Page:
Forza Motorsport in 4K / 60 FPS / Ray Tracing: concessions seen by Digital Foundry | Xbox One

Forza Motorsport will be available in 4K and 60 FPS on Xbox Series X and in 1080P and 60 FPS on Xbox Series S, all with active ray tracing during racing. But how is that possible when it would require war machines to reach such a level on PC? Digital Foundry researched the case and analyzed the trailers released by the developers, highlighting some very interesting details.

Anti-aliasing different from MSAA x4?

The first technical information about the rendering of Forza Motorsport is impressive as very few games manage to reach such levels. The developers have about a year left to make optimizations, but the technical specialists at Digital Foundry have found the tricks that enable Turn10 to achieve the rendering they claim.

On Xbox Series X, the game will be available in 4K and 60 FPS with active Ray Tracing reflections while you play. The gameplay, which was shown at the Xbox conference, ran on PC, but Turn10 later clarified that the demo was also tested on Xbox Series X for similar rendering. We are therefore waiting to see this version later, but you can watch the videos on your 4K TV while you wait to get a preview of the playback on PC.

Digital Foundry points out that even very advanced PCs have trouble handling reflections in Ray Tracing when a game is running at 60 frames per second in 4K. So how would Turn10 achieve this on Xbox Series X? The answer lies in the details.

In the past, Turn10 has always modeled itself after the native resolution of consoles with MSAA 4x (Multisample anti-aliasing), an anti-aliasing technique that uses sampling only at the edges. But with this new Forza Motorsport, the developers have apparently chosen a different strategy, if one is to believe the videos that the developers have shared. By slowing down certain broadcast sequences, we realize that anti-aliasing is not applied to certain elements of the body, for example, whereas MSAA 4x should normally delete the aliasing effect. According to Digital Foundry, this time Turn10 would use a different anti-aliasing technique that would be much less resource intensive.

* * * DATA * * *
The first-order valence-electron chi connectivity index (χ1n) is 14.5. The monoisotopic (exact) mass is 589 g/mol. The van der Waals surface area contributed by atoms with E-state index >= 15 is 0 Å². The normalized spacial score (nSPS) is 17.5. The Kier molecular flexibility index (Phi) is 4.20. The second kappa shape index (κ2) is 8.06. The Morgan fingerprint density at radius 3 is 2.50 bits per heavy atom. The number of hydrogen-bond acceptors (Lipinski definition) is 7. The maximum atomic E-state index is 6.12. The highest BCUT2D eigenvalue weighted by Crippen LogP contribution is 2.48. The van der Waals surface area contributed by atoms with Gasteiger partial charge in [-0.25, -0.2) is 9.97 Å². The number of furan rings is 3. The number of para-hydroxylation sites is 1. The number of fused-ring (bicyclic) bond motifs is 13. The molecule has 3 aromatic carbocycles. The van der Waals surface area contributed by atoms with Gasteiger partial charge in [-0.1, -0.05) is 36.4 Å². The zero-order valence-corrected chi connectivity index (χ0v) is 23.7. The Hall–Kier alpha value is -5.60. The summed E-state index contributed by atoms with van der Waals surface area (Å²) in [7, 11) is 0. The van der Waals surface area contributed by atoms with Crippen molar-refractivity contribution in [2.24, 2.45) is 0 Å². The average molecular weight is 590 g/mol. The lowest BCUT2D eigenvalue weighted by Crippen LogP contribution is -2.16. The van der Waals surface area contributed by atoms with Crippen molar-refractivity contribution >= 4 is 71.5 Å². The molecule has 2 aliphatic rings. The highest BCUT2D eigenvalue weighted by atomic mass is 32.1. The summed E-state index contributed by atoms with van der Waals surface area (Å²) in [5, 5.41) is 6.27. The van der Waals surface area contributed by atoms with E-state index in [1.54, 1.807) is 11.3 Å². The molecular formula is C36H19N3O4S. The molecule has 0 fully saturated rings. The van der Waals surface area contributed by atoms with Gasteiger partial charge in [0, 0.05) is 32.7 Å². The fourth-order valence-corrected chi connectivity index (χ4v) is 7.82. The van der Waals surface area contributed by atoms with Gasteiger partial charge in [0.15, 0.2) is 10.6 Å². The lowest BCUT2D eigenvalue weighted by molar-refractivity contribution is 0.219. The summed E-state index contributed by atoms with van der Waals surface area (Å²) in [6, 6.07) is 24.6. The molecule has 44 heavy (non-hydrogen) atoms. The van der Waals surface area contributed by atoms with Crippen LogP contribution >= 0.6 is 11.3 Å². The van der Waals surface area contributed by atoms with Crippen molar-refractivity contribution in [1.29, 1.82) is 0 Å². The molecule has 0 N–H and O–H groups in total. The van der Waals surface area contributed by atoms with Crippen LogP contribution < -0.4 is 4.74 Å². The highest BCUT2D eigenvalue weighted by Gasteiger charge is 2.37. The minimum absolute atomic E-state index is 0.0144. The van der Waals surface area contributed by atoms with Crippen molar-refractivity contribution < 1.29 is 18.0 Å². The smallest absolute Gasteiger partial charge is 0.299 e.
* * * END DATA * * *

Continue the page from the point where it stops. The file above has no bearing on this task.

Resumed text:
4K, yes, but not everywhere

The second detail that analysts have been able to discover in Maple Valley’s gameplay relates to the resolution of the game. Again, it seems that Turn10 has moved away from what we have been used to until now, namely a built-in 4K resolution across the entire stage.

In the intro scene to the gameplay presentation, we can see the beautiful Maple Valley circuit with a river following the course. But if we zoom in a bit, we see that the stones are not rendered in 4K, but rather in a resolution that would be around 1080p. Other off-field objects also appear to be in the same case.

According to Digital Foundry, we could be in the presence of an image reconstruction technique or a technology such as Variable Rate Shading. This aims to control the quality of shaders differently depending on the objects displayed in a scene, making it possible to optimize resources and less require the machine’s GPU (graphics processor).